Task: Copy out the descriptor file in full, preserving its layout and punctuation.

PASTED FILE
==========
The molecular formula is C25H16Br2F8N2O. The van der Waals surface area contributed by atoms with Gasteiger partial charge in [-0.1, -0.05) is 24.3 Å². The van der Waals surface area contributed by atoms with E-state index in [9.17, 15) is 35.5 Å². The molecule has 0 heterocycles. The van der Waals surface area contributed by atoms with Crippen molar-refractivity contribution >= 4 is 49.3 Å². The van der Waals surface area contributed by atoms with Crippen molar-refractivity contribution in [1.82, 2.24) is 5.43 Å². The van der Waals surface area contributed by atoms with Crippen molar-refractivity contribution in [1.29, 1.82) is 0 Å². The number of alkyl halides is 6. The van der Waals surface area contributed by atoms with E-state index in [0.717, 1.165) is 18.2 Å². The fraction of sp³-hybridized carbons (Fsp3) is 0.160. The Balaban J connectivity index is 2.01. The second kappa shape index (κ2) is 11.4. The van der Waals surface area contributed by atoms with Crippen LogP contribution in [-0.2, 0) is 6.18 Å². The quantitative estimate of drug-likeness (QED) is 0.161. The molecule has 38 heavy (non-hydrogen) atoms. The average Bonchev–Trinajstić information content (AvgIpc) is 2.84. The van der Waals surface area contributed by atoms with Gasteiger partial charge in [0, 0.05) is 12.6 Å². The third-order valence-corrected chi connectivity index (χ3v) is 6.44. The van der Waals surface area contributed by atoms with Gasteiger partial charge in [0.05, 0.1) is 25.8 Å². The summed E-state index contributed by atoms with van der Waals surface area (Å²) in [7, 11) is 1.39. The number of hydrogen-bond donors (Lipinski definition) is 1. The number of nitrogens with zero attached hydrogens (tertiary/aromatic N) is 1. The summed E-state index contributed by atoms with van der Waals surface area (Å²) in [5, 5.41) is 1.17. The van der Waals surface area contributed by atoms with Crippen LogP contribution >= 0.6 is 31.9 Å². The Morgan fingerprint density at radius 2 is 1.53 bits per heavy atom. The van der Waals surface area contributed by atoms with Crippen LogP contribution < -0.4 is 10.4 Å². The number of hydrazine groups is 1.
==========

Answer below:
The molecular formula is C25H16Br2F8N2O. The van der Waals surface area contributed by atoms with Gasteiger partial charge in [-0.1, -0.05) is 24.3 Å². The van der Waals surface area contributed by atoms with E-state index in [9.17, 15) is 35.5 Å². The molecule has 0 heterocycles. The van der Waals surface area contributed by atoms with Crippen molar-refractivity contribution >= 4 is 49.3 Å². The van der Waals surface area contributed by atoms with Crippen molar-refractivity contribution in [1.82, 2.24) is 5.43 Å². The van der Waals surface area contributed by atoms with Crippen molar-refractivity contribution in [1.29, 1.82) is 0 Å². The number of alkyl halides is 6. The van der Waals surface area contributed by atoms with E-state index in [0.717, 1.165) is 18.2 Å². The fraction of sp³-hybridized carbons (Fsp3) is 0.160. The Balaban J connectivity index is 2.01. The second kappa shape index (κ2) is 11.4. The van der Waals surface area contributed by atoms with Crippen LogP contribution in [-0.2, 0) is 6.18 Å². The quantitative estimate of drug-likeness (QED) is 0.161. The molecule has 38 heavy (non-hydrogen) atoms. The average Bonchev–Trinajstić information content (AvgIpc) is 2.84. The van der Waals surface area contributed by atoms with Gasteiger partial charge in [0, 0.05) is 12.6 Å². The third-order valence-corrected chi connectivity index (χ3v) is 6.44. The van der Waals surface area contributed by atoms with Gasteiger partial charge in [0.05, 0.1) is 25.8 Å². The summed E-state index contributed by atoms with van der Waals surface area (Å²) in [7, 11) is 1.39. The number of hydrogen-bond donors (Lipinski definition) is 1. The number of nitrogens with zero attached hydrogens (tertiary/aromatic N) is 1. The summed E-state index contributed by atoms with van der Waals surface area (Å²) in [5, 5.41) is 1.17. The van der Waals surface area contributed by atoms with Crippen LogP contribution >= 0.6 is 31.9 Å². The Morgan fingerprint density at radius 2 is 1.53 bits per heavy atom. The van der Waals surface area contributed by atoms with Crippen LogP contribution < -0.4 is 10.4 Å². The number of hydrazine groups is 1.